To Liquify, or not to Liquify?

April 03, 2021  •  Leave a Comment

The Liquify Filter in Adobe Photoshop is such a fun and powerful tool! BUT, there are some important considerations to make before opening the filter...

Is the final image representing a real person?

For portrait retouching, I believe you should represent the client as they would look at their best. So, I only retouch temporary issues such as blemishes, stray hairs, etc. In this case, I only use Liquify for objects such as hair and clothes.

Ethically, transforming a person into something other than what they look like can cause misrepresentation and body image issues among viewers. In fact, some of the most epic Photoshop fails comes from the misuse of Liquify.

Photoshop Fails

Case in point, here is the infamous ad by a major brand. On the left is the overly retouched version of the model on the right:

Thigh gaps are caused by genetics and bone structure but overzealous retouchers have been behind the perpetuation of the unrealistic expectation that having a thigh gap is a sign of health and femininity.

Want to see more? Here is a blog post from shefinds.com about the above fail and more!

Is the image the basis for creative manipulation?

As artists and illustrators, we often start with an image of a real person then manipulate it to further our communication. This is where I find it perfectly okay to play with Liquify and create a whole new person. I liken this to painters who interpret their models in their paintings.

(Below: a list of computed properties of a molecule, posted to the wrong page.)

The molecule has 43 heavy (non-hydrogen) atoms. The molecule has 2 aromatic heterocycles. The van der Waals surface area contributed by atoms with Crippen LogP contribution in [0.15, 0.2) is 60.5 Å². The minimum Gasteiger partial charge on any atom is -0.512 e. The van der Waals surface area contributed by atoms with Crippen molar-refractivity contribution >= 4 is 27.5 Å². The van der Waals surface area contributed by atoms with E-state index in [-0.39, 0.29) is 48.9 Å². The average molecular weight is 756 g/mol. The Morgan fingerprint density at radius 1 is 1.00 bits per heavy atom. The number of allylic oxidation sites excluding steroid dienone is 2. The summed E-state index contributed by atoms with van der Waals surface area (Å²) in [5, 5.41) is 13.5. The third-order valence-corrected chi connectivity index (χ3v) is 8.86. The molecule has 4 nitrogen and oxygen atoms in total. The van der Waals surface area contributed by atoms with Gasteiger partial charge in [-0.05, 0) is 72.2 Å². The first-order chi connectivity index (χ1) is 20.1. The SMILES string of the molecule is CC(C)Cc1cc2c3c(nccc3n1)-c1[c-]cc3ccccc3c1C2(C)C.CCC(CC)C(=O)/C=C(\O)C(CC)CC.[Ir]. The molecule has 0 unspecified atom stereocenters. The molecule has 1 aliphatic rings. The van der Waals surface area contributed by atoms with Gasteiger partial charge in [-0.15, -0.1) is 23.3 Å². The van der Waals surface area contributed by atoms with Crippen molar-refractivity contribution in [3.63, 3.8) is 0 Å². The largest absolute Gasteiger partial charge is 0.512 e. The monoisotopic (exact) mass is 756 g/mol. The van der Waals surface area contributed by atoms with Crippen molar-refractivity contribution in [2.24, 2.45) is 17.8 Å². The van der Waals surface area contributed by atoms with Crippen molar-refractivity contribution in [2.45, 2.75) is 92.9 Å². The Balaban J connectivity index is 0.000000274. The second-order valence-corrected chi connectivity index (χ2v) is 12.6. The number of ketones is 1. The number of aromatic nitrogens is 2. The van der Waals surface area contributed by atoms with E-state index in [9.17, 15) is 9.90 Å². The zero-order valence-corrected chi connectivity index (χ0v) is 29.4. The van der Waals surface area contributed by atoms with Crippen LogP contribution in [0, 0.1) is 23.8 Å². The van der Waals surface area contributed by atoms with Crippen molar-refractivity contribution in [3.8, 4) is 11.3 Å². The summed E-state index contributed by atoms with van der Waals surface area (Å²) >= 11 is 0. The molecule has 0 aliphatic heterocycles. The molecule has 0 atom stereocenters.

For example, Dora Maar, who was an artist in her own right, modeled for Picasso for this painting:

The Weeping Woman, 1937 by Pablo Picasso

Girl with a Robot Earring

This brings me to my image created as an example for my Photoshop class. It's named after the Dutch master Vermeer's famous painting Girl with a Pearl Earring. Although it's not the same pose, lighting, etc. that name is the first that jumped out to me so I went with it (as an over-thinker, this was harder for me to do than it sounds!).

Girl with a Robot Earring, 2021.

Technical Information

 

  • Global edits were done in Adobe Camera Raw.
  • Once in Photoshop, I used Frequency Separation for retouching, the Liquify Filter to distort my features, the Paint Daubs Filter for the skin, and the Watercolor Filter for the rest.

Photoshop Time Lapse

Check out the time-lapse video below to see the transformation before your very eyes! 

Love this image and need it in your life? Check out my shop where you can buy this image as a Fine Art Print, Canvas Wrap, Metal Print, and more! Note: When you go to the artwork page, click on "Visit Shop" to see ALL of the available print options!


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